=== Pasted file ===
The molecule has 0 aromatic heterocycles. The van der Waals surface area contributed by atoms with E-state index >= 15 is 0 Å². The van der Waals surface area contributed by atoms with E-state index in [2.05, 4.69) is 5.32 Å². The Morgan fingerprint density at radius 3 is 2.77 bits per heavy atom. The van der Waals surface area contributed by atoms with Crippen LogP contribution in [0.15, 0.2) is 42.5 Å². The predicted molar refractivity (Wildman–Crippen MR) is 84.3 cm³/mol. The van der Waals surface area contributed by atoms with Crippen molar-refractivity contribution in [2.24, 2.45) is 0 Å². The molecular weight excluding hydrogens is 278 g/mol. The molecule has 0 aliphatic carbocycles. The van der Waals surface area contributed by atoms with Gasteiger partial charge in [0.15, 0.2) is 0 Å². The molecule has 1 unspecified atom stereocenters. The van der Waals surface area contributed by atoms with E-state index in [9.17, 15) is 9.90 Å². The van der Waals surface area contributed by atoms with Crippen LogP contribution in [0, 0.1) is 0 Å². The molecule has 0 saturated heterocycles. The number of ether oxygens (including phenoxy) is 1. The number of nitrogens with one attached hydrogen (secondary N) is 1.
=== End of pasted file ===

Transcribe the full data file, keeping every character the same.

The molecule has 0 aromatic heterocycles. The van der Waals surface area contributed by atoms with E-state index >= 15 is 0 Å². The van der Waals surface area contributed by atoms with E-state index in [2.05, 4.69) is 5.32 Å². The Morgan fingerprint density at radius 3 is 2.77 bits per heavy atom. The van der Waals surface area contributed by atoms with Crippen LogP contribution in [0.15, 0.2) is 42.5 Å². The predicted molar refractivity (Wildman–Crippen MR) is 84.3 cm³/mol. The van der Waals surface area contributed by atoms with Crippen molar-refractivity contribution in [2.24, 2.45) is 0 Å². The molecular weight excluding hydrogens is 278 g/mol. The molecule has 0 aliphatic carbocycles. The van der Waals surface area contributed by atoms with Gasteiger partial charge in [0.15, 0.2) is 0 Å². The molecule has 1 unspecified atom stereocenters. The van der Waals surface area contributed by atoms with E-state index in [9.17, 15) is 9.90 Å². The van der Waals surface area contributed by atoms with Crippen LogP contribution in [0, 0.1) is 0 Å². The molecule has 0 saturated heterocycles. The number of ether oxygens (including phenoxy) is 1. The number of nitrogens with one attached hydrogen (secondary N) is 1.